Mary Ellen, taking a course called Electric Literature (ain’t that cool?) at Trinity College in Hartford, CT recently brought up the question of defining literature beyond the restriction of the written word.
I’ve just started reading Richard A. Posner’s The Little Book of Plagiarism and found this:
“But “plagiarism” turns out to be difficult to define. A typical dictionary definition is ‘literary theft.’ The definition is incomplete because there can be plagiarism of music, pictures, or ideas, as well as of verbal matter, though most of the time I’ll assume that the plagiarist is a writer.” (p. 11)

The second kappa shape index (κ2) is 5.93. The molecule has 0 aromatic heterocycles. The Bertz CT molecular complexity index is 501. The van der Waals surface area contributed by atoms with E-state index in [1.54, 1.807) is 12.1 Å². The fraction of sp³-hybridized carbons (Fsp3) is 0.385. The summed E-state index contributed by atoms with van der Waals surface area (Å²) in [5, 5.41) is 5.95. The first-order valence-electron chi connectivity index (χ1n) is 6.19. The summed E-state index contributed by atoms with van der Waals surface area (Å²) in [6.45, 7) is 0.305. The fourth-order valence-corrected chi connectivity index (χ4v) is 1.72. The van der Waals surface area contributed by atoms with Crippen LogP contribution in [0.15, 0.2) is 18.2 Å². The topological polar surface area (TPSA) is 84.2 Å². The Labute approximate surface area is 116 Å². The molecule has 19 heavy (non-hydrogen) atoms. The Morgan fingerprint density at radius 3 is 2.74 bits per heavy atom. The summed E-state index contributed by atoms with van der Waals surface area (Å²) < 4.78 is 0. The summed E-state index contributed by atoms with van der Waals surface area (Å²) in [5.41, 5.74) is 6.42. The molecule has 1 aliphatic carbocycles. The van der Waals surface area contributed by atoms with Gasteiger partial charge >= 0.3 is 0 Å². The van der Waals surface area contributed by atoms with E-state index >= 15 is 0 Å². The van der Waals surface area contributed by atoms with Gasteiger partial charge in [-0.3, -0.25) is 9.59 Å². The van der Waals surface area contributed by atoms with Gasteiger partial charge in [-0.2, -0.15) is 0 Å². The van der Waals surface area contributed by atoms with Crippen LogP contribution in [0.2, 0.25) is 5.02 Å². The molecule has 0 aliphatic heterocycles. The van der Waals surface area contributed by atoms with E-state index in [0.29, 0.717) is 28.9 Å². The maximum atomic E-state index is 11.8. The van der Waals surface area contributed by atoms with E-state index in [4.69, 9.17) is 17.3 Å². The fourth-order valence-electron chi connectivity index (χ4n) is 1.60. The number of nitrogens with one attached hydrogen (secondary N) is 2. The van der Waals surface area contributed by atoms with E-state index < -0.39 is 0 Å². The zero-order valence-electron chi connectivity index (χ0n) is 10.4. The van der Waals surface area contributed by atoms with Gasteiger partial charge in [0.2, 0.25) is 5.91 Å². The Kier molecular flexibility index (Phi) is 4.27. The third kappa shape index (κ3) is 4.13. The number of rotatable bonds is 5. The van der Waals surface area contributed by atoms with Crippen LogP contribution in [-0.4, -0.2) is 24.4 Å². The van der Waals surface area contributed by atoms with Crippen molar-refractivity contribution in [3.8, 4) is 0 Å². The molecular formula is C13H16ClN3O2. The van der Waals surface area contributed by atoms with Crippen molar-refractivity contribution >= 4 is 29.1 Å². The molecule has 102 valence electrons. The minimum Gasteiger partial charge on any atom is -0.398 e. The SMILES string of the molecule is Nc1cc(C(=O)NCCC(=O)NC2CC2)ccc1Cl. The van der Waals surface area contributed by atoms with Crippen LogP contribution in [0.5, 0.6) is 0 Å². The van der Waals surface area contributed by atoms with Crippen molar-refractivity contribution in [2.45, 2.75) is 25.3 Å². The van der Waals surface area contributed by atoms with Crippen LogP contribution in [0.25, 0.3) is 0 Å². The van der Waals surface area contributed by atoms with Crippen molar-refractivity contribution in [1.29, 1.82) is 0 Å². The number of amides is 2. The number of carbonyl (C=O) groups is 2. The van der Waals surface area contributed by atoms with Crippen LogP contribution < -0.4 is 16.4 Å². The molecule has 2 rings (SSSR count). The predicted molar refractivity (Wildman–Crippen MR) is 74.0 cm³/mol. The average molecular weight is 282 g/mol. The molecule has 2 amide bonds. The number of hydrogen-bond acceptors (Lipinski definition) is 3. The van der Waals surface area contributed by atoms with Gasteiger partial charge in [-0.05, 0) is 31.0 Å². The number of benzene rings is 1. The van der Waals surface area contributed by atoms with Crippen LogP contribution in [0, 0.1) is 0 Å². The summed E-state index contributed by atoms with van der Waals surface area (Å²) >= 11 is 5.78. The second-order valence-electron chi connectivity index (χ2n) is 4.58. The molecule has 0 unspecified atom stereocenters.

Now Posner is not a literature professor; he is a judge on the U.S. Seventh Circuit Court of Appeals and a senior lecturer at the University of Chicago Law School (and I took that pretty much straight off the book jacket). It appears that to him that literature is separate from music, pictures or ideas and verbal matter. Obviously ideas can be expressed in literary form as well as any other.
So, in this day of new media, when novels are written in hypertext and read online, how will the definition of literature be affected?